Last edited: February 06, 2005

Supreme Court Has Chance to Right Wrong Against Homosexuals

Salt Lake Tribune, January 11, 2003
P.O. Box 867, Salt Lake City, UT 84110
Fax: 801-257-8950

By Anna Quindlen, Universal Press Syndicate

Wedding announcements track American social history. Once they were the purview of the well-to-do, and the stereotypical division of roles was in the published details: the groom’s work, the bride’s gown. Point d’esprit, sweetheart neckline, Alencon lace: How quaint it all seems.

In the blink of an eye, historically speaking, the dress disappeared and in its place was a working woman, sometimes one who was keeping her own name. The idealized gave way to the real. A previous marriage had ended in divorce. The ring bearer was the 5-year-old son of the bride and groom. And couples of all classes, religions and races eventually smiled out from the pages of the daily papers.

So it said something about how the world works today when newspapers began to run announcements of the commitment ceremonies of gay men and lesbians. Although about 10 percent of America’s dailies now do so, The New York Times got the most mileage from the decision because of its position as the industry gold standard. From the beginning it was just as the opponents feared: The same-sex announcements read so much like the ones that surrounded them that they came close to simply blending in, the union of one well-educated documentary producer and psychotherapist reading much like another.

That the Times as recently as 50 years ago referred to gay men as "deviants" in its pages and today is willing to report the joyous union of Daniel Gross and Steven Goldstein is a reflection of the ways of the world. Newspapers are essentially conservative in their internal decisions; they do not make social policy, only reflect it once it moves convincingly from the fringe into the mainstream.

The U.S. Supreme Court is not in the business of making social policy either. Nor is its job to reflect it, only to interpret the law intelligently without regard for popularity or prejudice. It conspicuously failed in this mission in 1986 when the justices were asked to rule on the constitutionality of state sodomy laws. From almost any legal promontory, their decision ought to have been clear. Hark back to Griswold v. Connecticut and the right to privacy in intimate affairs; use an equal-protection argument, given that law enforcement has traditionally granted heteros a free pass on conduct that is prosecuted among gay men and lesbians. But strike those statutes down.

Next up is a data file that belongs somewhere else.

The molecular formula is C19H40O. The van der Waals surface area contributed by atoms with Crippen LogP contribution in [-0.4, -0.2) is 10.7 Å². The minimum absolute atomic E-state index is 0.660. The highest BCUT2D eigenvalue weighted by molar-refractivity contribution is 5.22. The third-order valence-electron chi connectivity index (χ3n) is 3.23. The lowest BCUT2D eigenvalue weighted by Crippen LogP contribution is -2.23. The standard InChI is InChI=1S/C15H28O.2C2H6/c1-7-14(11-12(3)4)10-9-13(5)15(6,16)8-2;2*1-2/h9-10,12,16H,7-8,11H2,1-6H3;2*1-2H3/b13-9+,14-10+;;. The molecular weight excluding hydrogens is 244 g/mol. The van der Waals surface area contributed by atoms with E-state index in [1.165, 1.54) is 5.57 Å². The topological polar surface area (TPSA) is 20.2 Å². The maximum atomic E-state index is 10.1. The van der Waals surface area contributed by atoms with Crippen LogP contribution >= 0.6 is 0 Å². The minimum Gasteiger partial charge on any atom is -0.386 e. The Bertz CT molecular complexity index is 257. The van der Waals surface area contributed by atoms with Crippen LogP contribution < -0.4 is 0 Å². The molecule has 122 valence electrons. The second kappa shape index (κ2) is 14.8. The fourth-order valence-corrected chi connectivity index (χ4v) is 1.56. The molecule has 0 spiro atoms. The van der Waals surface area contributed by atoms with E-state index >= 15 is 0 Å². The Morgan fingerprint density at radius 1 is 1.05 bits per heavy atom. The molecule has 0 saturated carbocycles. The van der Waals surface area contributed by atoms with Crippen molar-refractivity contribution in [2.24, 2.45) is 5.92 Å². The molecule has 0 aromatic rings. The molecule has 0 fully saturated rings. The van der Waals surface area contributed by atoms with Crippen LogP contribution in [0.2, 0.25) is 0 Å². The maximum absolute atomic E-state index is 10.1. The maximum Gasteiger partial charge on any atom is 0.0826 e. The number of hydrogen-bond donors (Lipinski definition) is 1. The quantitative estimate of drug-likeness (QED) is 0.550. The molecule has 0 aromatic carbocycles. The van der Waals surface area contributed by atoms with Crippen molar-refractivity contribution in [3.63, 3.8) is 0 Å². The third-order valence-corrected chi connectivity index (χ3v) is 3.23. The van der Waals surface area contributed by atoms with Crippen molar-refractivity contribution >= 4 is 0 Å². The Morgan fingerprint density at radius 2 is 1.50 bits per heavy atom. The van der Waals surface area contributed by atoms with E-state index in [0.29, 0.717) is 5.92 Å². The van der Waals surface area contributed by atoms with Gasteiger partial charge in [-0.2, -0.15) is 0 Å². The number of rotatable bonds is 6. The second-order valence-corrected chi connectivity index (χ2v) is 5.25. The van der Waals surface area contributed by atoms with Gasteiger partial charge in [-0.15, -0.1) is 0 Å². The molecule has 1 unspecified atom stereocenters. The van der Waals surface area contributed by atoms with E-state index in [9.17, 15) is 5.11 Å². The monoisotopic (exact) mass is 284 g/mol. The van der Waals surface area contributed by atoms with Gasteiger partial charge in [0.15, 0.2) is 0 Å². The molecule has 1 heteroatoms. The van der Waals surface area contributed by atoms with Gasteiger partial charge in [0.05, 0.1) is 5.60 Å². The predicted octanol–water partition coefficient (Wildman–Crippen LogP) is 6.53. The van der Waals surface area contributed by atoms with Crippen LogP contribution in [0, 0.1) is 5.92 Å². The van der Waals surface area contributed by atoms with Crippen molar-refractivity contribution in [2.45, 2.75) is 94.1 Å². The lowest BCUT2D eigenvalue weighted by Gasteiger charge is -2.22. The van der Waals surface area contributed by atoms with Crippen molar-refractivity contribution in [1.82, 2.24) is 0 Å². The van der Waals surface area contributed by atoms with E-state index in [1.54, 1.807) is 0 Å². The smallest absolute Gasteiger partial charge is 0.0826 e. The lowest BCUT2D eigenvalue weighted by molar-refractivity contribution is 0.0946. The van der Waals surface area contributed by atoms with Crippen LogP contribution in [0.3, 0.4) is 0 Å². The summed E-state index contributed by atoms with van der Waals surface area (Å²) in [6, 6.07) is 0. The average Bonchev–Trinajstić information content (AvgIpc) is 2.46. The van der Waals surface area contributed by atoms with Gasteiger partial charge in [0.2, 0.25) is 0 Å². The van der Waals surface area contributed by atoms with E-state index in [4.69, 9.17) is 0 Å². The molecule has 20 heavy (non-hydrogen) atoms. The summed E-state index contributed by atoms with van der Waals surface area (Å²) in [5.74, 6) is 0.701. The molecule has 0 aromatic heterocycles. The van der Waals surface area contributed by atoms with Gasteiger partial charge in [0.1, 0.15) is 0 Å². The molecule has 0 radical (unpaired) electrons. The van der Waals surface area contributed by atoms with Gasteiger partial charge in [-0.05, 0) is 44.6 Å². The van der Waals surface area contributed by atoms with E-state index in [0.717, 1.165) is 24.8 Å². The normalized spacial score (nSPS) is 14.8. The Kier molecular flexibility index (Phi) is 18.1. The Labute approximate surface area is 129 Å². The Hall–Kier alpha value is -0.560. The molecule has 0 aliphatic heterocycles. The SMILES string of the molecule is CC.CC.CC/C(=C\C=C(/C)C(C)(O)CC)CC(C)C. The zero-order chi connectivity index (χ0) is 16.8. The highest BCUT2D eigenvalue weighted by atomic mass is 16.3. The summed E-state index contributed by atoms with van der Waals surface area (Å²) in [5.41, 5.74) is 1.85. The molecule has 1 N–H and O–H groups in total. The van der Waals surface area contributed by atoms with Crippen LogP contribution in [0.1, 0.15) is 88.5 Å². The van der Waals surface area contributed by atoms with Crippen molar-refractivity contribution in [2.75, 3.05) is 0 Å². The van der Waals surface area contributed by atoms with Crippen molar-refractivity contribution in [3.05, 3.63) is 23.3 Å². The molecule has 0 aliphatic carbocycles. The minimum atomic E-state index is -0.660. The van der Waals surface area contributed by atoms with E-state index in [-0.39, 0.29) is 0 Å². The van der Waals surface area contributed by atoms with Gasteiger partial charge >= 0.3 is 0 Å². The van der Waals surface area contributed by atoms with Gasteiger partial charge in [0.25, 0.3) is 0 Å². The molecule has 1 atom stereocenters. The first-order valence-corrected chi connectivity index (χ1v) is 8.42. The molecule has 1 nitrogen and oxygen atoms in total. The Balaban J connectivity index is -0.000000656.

Instead the court went the other way. As egregious as the decision was the lack of real jurisprudence in the pamphleteering of the majority opinion, which sounded as if it had been written by Cotton Mather during a particularly dirty-minded phase of adolescence. Years later, Justice Lewis Powell, who tipped the 5-4 balance, said he was sorry he had voted as he had.

So when the court announced recently that it would hear a Texas case that considered the same issue, the announcement suggested that the justices, too, saw the error of the earlier decision and might redress it. Every citizen who cares about what America is supposed to stand for should be rooting for that result.

The sodomy laws are part of a dark tradition in this nation; they do not exist, and have never existed, to serve the public weal. They are meant only to demonize and marginalize a class of human beings. In this, their closest corollary is the now-reviled Jim Crow laws, which excluded black Americans from hotels and restaurants and consigned them to separate schools and restrooms, not because it served any civic purpose but because it was a way to signal that black men and women were inferior. The sodomy laws may be the last laws standing that exist purely for the purpose of codifying and justifying bigotry.

The story of the Texas case the court is preparing to hear reveals just how such statutes turn a free country into a police state. Two consenting male adults were in the midst of a private act of sexual congress in the apartment of one when the police burst in. The men were arrested, jailed overnight and fined. The police showed up in the first place because of a tip by a neighbor of a "weapons disturbance." The neighbor himself was later jailed, convicted of filing a false report. He could be forgiven for thinking this result unfair, since in his behavior he seems to have been merely mimicking the government, monitoring private acts, targeting individuals on the basis of sexual orientation.

This is simply not supposed to be a country in which the law is a flimsy cover for punishing the unpopular. Nevertheless, America’s history has been a history of doing just that, whether to immigrants, religious or racial groups, and then eventually having to admit remorse and self-disgust. (See "Trent Lott: The Apology Tour.")

There is an irony in the fact that when newspapers in some states are printing the announcements of civil unions by gay men and lesbians, they are also printing the names of sexual desperadoes, breaking the law in the name of love. To resolve that peculiar dissonance does not require the high court to bow to culture change but instead to return to its own defining principles of fairness and freedom, to turn away from the prejudice that, last time out, substituted prurience for jurisprudence.

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